Relaxation Therapy

Research Spotlight

The databases often return hundreds of medical studies for a single wellness approach. This section summarizes a sampling of five studies – providing just a taste of the available research. These Spotlights were not selected because they are the most favorable or the most recent, but to provide you an introduction to the more extensive research you'll uncover searching the four databases found in the “Research” section of this site.

  • A 2013 University of York meta-review of 16 studies (1,404 participants), evaluating the impact of various mindfulness-based interventions (including mindfulness-based stress reduction, mindfulness meditation and emotion regulation therapy) on chronic pain, found that these interventions reduced pain’s intensity. But the researchers noted that 13/16 studies were considered low quality, and that further research was needed.
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  • A small, randomized controlled trial by doctors from Wake Forest and Harvard Medical Schools found that an 8-week mindfulness-based stress reduction (MBSR) course for people that suffered from migraines was beneficial for headache duration and disability - while noting that the trial’s size was so small that it could not detect significant changes in migraine frequency – and that larger studies are needed.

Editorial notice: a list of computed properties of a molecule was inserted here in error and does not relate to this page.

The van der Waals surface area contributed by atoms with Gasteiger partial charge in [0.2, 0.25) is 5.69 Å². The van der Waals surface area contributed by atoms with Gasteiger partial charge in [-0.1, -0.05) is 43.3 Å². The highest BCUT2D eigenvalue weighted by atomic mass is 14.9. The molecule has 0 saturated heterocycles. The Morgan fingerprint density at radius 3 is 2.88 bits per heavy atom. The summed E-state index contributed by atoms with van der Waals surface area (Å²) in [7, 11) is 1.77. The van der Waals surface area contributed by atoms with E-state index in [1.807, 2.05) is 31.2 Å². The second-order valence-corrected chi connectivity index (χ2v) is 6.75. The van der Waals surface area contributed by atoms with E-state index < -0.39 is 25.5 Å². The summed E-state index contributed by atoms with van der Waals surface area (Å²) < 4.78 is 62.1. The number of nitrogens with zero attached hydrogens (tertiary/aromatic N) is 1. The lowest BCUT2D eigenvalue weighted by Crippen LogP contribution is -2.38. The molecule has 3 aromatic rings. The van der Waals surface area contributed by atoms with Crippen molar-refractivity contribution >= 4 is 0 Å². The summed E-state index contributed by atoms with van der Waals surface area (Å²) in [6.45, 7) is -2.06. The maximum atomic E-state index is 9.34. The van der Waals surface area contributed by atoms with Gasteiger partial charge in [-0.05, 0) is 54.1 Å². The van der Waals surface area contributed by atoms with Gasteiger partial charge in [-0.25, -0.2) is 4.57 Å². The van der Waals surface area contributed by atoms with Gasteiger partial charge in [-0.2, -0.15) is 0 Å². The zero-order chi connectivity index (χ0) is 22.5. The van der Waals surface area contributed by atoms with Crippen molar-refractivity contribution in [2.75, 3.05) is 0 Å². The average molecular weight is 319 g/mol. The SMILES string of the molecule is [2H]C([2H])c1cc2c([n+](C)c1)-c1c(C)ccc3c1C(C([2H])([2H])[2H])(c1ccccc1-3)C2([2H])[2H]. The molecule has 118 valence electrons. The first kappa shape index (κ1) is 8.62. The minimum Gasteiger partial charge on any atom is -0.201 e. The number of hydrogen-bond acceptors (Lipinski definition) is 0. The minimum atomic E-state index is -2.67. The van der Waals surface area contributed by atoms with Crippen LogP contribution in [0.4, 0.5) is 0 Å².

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  • A Tabriz University of Medical Sciences (Iran) single blinded, randomized study (220 patients) concluded that relaxation therapy combined with standard drug treatment was more effective in reducing blood pressure and managing hypertension, than drug therapy alone.
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  • A University of Melbourne (AU) review of 15 randomized controlled trials concluded relaxation therapy was effective - but not as effective as cognitive-behavior therapy - for depressed patients. Conclusion: relaxation therapy has potential as a first-line treatment for depression.
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  • A randomized controlled trial evaluating the effect of six weeks of Mindfulness-Based Stress Reduction on telomere length (TL) and telomerase activity (TA) in breast cancer patients, found that TA increased steadily over 12 weeks in the MBSR group (approximately 17%) compared to essentially no increase in the control group. (No between-group difference was observed for TL.) The researchers concluded that the study has implications for understanding how MBSR may extend cell longevity at the cellular level.
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